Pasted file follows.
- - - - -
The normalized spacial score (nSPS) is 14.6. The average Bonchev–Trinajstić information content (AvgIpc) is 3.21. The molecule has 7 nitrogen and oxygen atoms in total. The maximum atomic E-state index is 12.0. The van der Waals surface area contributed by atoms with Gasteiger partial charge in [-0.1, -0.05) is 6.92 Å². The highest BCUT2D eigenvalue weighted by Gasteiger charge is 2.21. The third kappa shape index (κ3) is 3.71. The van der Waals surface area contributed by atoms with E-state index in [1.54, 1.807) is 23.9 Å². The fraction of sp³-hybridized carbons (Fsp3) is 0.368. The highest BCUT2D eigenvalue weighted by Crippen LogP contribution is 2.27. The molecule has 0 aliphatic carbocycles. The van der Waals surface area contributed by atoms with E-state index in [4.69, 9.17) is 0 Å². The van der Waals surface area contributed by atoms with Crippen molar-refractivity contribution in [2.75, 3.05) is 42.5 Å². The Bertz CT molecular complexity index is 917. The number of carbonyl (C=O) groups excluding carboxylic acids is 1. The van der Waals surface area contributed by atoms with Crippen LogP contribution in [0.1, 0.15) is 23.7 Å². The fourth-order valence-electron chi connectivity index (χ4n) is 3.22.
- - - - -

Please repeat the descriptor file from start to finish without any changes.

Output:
The normalized spacial score (nSPS) is 14.6. The average Bonchev–Trinajstić information content (AvgIpc) is 3.21. The molecule has 7 nitrogen and oxygen atoms in total. The maximum atomic E-state index is 12.0. The van der Waals surface area contributed by atoms with Gasteiger partial charge in [-0.1, -0.05) is 6.92 Å². The highest BCUT2D eigenvalue weighted by Gasteiger charge is 2.21. The third kappa shape index (κ3) is 3.71. The van der Waals surface area contributed by atoms with E-state index in [1.54, 1.807) is 23.9 Å². The fraction of sp³-hybridized carbons (Fsp3) is 0.368. The highest BCUT2D eigenvalue weighted by Crippen LogP contribution is 2.27. The molecule has 0 aliphatic carbocycles. The van der Waals surface area contributed by atoms with E-state index in [4.69, 9.17) is 0 Å². The van der Waals surface area contributed by atoms with Crippen molar-refractivity contribution in [2.75, 3.05) is 42.5 Å². The Bertz CT molecular complexity index is 917. The number of carbonyl (C=O) groups excluding carboxylic acids is 1. The van der Waals surface area contributed by atoms with Crippen LogP contribution in [0.1, 0.15) is 23.7 Å². The fourth-order valence-electron chi connectivity index (χ4n) is 3.22.